fun to go out and run races together because we can all run strong together.” Both teams compete again on Saturday, Nov. 16 at the NCAA Atlantic Region Championship in Geneseo, N.Y. Sydney Pereira is a contributing writer. Email her at firstname.lastname@example.org.
Despite close games, men’s, women’s soccer fail to capture victory The men’s and women’s soccer teams competed against the University of Chicago Maroons and the University of Washington in St. Louis Bears. Read our full coverage online of the games at nyunews.com.
WASHINGTON SQUARE NEWS | MONDAY, NOVEMBER 4, 2013 | NYUNEWS.COM
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34 “Yikes!” 36 Where to get a taxi 37 Mutual of ___ 38 *Opening segment in a newscast 39 Fit of fever 40 Stalin’s land, in brief 41 Nurse a beverage
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51 “___ were the days …” 57 Arctic explorer John 59 Relax, with “out” 60 3, 4 or 5 on a golf course 61 ___-mo replay
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Appeals Court wrong in stop-and-frisk ruling BY HARRY BROWN
Last Thursday, the Court of Appeals for the Second Circuit suspended a wide range of reforms to the New York Police Department’s stop-and-frisk policy, which had been established by Judge Shira Scheindlin earlier this year. Dubiously citing judicial misconduct and inappropriate behavior, the Appeals Court was not only misguided in its decision to overthrow Scheindlin’s ruling, it also severely weakened the chance for substantial improvements to be made to the unconstitutional police method. The Appeals Court suspended a landmark ruling Scheindlin made in August, which determined that the NYPD’s stop-and-frisk policy failed to adhere to the Fourth Amendment right against unreasonable searches without probable cause. Scheindlin justifiably wrote in her judgement that the policy “perpetuates the stubborn racial disparities in our criminal justice system,” violating the 14th Amendment of equal protection by discriminately targeting black and Hispanic people. Her ruling also ushered in a series of reforms within the confines of her power to remedy
this policy, including improvements to NYPD training and requiring that officers wear body cameras to document their actions. An independent monitor would also have been appointed to ensure the improvements were carried out. The court’s decision to block Scheindlin’s ruling is an abandonment of justice. The reasons cited by the Appeals Court do not take issue with the ruling itself, rather taking grievance with Scheindlin herself. The Court reprimanded her for sitting for nterviews during the time of the case, which it believed gave the appearance of judicial impropriety. Indeed, Mayor Michael Bloomberg ridiculed Scheindlin’s original judgement, stating that “Throughout the trial … the judge made it clear she was not at all interested in the crime reductions here or how we achieved them.” The decision reached by the Appeals Court negates that the policies sug-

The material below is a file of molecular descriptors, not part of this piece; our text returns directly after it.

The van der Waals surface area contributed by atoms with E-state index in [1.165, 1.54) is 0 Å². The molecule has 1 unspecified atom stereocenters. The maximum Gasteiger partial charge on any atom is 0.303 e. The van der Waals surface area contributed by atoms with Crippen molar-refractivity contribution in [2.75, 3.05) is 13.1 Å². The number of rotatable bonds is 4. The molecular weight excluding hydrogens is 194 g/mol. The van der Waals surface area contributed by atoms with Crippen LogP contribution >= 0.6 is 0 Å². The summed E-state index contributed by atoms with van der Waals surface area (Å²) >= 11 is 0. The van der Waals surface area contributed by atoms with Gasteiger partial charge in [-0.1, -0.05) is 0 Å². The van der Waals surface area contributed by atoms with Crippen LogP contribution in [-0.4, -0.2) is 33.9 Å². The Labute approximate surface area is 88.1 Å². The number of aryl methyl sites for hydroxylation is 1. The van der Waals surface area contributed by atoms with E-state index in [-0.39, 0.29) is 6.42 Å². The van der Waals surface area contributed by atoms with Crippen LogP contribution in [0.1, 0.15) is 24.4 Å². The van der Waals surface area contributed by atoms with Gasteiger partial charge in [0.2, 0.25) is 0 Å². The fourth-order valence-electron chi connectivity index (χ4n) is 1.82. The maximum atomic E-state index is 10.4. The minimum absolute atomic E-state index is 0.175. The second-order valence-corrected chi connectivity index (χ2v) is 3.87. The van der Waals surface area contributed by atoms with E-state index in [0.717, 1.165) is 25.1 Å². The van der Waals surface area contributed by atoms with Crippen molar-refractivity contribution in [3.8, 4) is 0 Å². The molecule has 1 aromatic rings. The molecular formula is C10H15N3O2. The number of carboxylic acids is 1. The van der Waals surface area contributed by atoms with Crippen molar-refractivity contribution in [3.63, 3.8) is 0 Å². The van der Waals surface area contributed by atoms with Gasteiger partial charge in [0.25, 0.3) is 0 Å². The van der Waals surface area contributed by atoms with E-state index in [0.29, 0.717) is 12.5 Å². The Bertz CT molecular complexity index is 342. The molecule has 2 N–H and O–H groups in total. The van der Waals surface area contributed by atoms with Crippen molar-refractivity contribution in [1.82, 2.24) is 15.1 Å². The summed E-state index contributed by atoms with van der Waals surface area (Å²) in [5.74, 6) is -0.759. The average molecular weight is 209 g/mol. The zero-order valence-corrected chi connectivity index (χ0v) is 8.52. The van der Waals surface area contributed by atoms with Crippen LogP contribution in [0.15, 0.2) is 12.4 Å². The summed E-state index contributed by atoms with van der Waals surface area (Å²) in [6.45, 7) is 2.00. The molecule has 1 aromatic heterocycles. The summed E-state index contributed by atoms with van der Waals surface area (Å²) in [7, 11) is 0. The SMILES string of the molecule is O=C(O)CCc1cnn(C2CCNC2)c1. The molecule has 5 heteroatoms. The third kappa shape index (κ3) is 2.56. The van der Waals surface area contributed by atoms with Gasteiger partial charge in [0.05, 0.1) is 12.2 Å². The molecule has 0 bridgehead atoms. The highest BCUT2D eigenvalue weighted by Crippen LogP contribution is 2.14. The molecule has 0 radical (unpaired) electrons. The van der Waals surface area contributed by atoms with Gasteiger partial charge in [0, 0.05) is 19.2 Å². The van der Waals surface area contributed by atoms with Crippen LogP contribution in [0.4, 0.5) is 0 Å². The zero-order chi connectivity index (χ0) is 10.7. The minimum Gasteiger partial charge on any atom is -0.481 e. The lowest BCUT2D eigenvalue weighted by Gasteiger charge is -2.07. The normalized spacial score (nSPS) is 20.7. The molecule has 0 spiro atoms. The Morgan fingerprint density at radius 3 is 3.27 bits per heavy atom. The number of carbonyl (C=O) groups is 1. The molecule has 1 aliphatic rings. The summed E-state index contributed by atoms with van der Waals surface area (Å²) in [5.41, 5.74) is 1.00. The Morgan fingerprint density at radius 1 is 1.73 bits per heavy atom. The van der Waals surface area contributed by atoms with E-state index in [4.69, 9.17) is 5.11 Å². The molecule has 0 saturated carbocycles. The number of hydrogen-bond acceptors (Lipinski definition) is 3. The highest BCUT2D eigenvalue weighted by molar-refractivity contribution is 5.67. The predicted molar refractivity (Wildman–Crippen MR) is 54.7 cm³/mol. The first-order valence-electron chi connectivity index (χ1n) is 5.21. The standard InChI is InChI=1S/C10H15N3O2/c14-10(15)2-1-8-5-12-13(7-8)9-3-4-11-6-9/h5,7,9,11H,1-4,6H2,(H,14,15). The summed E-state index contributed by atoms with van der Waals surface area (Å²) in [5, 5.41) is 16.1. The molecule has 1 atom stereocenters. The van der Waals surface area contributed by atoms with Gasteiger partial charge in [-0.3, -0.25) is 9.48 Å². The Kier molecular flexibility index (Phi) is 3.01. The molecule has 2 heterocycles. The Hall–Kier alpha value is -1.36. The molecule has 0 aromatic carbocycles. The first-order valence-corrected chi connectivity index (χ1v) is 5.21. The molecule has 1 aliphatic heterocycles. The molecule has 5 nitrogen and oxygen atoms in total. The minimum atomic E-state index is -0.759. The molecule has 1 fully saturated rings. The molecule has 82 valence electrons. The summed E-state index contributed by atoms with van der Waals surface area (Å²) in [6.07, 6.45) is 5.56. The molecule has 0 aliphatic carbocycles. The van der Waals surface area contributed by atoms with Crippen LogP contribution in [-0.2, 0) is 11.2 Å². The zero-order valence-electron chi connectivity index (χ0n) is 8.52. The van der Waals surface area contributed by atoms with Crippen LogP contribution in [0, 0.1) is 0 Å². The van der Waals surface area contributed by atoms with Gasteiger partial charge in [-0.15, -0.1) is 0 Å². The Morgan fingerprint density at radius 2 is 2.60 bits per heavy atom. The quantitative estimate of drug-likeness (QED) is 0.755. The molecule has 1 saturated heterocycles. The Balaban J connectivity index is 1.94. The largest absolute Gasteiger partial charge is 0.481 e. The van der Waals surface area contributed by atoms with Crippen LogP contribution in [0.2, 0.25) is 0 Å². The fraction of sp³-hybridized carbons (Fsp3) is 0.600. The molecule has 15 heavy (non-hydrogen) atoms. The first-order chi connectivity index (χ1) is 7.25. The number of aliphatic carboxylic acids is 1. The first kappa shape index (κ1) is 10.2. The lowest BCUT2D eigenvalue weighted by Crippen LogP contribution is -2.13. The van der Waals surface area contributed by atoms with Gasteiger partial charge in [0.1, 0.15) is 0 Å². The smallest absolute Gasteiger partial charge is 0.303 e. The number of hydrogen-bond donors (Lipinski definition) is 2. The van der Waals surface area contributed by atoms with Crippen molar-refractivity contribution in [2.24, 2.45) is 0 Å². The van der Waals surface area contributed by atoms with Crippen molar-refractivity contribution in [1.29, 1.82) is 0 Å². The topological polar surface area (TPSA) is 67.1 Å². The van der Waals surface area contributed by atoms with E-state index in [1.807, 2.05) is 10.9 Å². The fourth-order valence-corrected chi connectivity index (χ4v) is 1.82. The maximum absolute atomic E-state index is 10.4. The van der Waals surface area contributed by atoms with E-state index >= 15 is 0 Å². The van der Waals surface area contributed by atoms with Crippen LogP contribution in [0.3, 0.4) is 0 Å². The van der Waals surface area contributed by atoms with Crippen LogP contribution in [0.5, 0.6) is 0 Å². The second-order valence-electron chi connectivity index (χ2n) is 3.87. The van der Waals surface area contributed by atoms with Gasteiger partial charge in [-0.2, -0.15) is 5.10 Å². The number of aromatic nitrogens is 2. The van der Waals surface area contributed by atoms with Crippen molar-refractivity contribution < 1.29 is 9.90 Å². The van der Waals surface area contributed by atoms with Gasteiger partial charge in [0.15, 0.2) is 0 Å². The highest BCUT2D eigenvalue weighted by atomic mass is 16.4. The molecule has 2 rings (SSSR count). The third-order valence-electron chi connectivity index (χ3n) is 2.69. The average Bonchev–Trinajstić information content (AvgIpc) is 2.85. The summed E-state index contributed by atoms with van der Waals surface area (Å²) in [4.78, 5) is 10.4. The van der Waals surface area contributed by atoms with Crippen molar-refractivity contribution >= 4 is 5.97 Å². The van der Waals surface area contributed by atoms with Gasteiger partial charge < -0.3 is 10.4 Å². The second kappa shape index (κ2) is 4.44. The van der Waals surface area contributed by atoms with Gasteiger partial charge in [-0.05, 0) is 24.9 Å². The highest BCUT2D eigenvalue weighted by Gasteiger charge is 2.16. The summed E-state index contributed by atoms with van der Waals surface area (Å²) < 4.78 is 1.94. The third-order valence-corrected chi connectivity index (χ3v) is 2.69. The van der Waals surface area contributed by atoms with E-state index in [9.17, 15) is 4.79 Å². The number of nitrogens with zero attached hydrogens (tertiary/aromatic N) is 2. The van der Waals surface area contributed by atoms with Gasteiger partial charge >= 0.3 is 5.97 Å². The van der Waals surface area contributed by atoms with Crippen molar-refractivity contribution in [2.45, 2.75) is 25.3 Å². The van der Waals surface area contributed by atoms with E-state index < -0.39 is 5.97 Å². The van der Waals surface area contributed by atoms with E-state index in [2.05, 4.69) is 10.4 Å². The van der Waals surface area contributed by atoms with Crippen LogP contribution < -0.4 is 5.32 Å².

gested by Scheindlin are entirely appropriate. Last year, New Yorkers were stopped by the NYPD 532,911 times. Of those stopped, 89 percent were innocent. Black and Hispanic people were overwhelmingly targeted. Only 10 percent of those stopped were white, while 55 percent were black and 32 percent Latino — numbers completely disproportionate to the demography of New York. As the NYPD themselves admit, 9 out 10 New Yorkers who are stopped are completely innocent. “Justice delayed is justice denied” — the legal maxim could not be more fitting in this latest development of the stop-and-frisk chronicle. The Appeals Court made a misguided decision, with legal technicality trumping the rights of minorities. But efforts to reform the NYPD’s policies should not just reside in the court. Consistent constitutional injury should not be the norm on the streets of New York. The next mayor must pass substantive reforms that outlaw this unacceptable practice. Scheindlin was brave enough to speak out. She should be applauded, not resisted. Harry Brown is a staff columnist. Email him at email@example.com.
Newspapers justified in rejecting untrue letters By CHRISTINA COLEBURN
The Los Angeles Times recently announced it would no longer print letters that refute climate change, igniting a fierce discussion about the balance between free speech and the preservation of journalistic standards. Letters editor Paul Thornton contended that many anti-climate change pieces contained factual inaccuracies and maintained that the new policy was intended to minimize corrections. His explanation immediately prompted backlash, some claiming the paper was censoring the anti-climate change viewpoint to promote a political agenda. Skeptics can still, however, leave comments on online pieces that express the opposing perspective. Although The LA Times arguably has the strictest policy on such letters, other news outlets have guidelines in place to address climate change denials. USA Today editorial page editor stated that an aggressive fact-checking process is applied to every opinion piece, just as The Tampa Bay Times affirmed its commitment to ensuring that claims are supported with legitimate scientific credentials. Measures also exist to ensure both perspectives